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Midnight Snack: 4 Creepy Short Films To Watch Before Bed

A stroll through hellish houses, childhood nightmares, and the deep woods

Credit: Brian David Gilbert

You know when you inadvertently go down those Youtube rabbit holes and end up watching a video that just won’t let you close your eyes? It’s probably not even that bad—especially in daylight— but right now, with your back to the darkness as you try to sleep, suddenly you can hear all the little things that move in the breeze of your fan.

Those rabbit hole adventures sometimes take hours— and that’s all part of the fun— but if you’re short on time, here’s a few short films that’ll give you that 3am fear of the dark in no time.

My house walk-through

“This is not horror video. This video was created simply by filming inside my house.”

“There is a typhoon in Japan.”

Being woken up in the middle of the night is usually not a pleasant experience, but our hospitable host takes it as an opportunity to grant us a little tour of his beautiful, traditional Japanese home.

This 12 minute video is all vibes. Zero spoken dialogue, however there are subtitles in both Japanese and English. Our host doesn’t say much, at least in terms of variety. They narrate through the entire video, but their narration almost completely consists of repetitive sentences. This narration is perfectly suited for the house we are taken into though, as it seems to be an almost never-ending one. The house is unbearably claustrophobic with dark and narrow hallways; yet, those same hallways also show the house to be paradoxically bigger on the inside than it should be. Every sudden turn around a shadowy corner is a left one, making it impossible for this labyrinth to go as deep as it does— but the house doesn’t follow our rules.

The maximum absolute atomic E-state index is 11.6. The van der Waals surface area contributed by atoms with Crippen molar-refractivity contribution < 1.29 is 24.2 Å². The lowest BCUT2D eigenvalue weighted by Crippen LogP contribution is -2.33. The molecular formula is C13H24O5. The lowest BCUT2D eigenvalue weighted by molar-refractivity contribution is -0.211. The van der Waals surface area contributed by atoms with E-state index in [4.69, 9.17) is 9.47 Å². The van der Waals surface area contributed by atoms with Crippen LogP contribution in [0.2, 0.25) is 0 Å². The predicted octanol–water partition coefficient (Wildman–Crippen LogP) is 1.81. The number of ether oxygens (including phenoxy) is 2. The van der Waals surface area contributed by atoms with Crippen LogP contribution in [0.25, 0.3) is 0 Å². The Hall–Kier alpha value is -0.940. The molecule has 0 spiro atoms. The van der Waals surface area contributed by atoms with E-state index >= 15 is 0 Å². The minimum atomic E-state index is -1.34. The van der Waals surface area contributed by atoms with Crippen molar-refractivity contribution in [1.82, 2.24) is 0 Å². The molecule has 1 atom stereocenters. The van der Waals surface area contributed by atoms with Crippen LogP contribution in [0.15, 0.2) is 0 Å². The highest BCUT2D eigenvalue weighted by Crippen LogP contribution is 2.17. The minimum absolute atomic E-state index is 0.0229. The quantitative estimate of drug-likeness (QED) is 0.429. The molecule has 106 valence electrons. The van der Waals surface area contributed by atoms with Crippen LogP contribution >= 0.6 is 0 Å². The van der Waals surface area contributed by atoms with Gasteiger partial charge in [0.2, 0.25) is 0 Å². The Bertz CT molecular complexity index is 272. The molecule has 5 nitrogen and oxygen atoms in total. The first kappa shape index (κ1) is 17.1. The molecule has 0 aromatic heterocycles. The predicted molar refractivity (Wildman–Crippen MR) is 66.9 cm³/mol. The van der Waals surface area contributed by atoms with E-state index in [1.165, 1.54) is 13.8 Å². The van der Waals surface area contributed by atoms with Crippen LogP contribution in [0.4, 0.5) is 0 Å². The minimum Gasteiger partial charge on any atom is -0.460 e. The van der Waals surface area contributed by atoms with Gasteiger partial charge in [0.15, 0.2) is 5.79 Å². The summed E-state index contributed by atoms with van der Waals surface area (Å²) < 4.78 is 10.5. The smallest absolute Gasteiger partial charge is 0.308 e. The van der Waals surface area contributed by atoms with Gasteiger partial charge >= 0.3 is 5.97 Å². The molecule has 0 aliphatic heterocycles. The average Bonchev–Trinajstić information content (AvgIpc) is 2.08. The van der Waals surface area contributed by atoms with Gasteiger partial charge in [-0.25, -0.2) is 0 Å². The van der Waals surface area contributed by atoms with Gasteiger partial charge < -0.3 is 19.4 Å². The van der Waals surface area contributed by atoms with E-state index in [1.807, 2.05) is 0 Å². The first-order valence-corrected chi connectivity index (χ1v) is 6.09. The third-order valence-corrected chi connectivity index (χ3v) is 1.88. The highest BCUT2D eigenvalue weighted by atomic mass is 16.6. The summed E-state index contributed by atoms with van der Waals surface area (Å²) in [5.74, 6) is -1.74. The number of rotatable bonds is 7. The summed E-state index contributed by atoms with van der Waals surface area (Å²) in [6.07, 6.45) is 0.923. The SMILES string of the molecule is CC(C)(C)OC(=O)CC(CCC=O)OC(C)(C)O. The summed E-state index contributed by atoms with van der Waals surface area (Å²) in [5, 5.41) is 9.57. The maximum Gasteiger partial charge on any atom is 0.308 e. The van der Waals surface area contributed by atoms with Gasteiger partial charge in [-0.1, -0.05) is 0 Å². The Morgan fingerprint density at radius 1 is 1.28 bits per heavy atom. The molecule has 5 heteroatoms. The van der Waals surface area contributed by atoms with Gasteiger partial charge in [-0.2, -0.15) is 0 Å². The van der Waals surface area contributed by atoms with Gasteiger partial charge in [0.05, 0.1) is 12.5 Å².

In the same way the house destroys the concept of space, it cares even less for the concept of time. For as our descent continues, the house becomes increasingly hellish— as a crimson decay consumes the walls along with everything else the deeper we go. The kind of rot that could only be after decades of abandonment, is found in this illogically infinite house.

This TARDIS like house is certainly not as whimsical and adventurous as its phone-box counterpart, but I do think that Grandma and Grandpa should definitely see some kind of doctor soon.

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Earn $20K EVERY MONTH by being your own boss

Tired of your should-be-illegal minimum wage job? Want to make exponentially more for exponentially less back-breaking, feet-aching labor? Well now you can! And all you have to do is work from home, make your own hours, and be your own boss! And don’t you worry, Brian David Gilbert is here to walk you through it with this straightforward and simple video. 

Though a little awkward, Brian jumps straight into sharing his success story, introducing the program that took him from ‘there, to where he’s standing right now.’ As his explanation continues, Brian grows more and more paranoid about his work. Questions of what his seemingly meaningless labor even means, and who and where his money is coming from start to creep into his mind. Soon, the screen starts glitching and its almost as if the uneasiness has seeped into the video itself too. And by the end, even Brian himself seems to glitch out as well.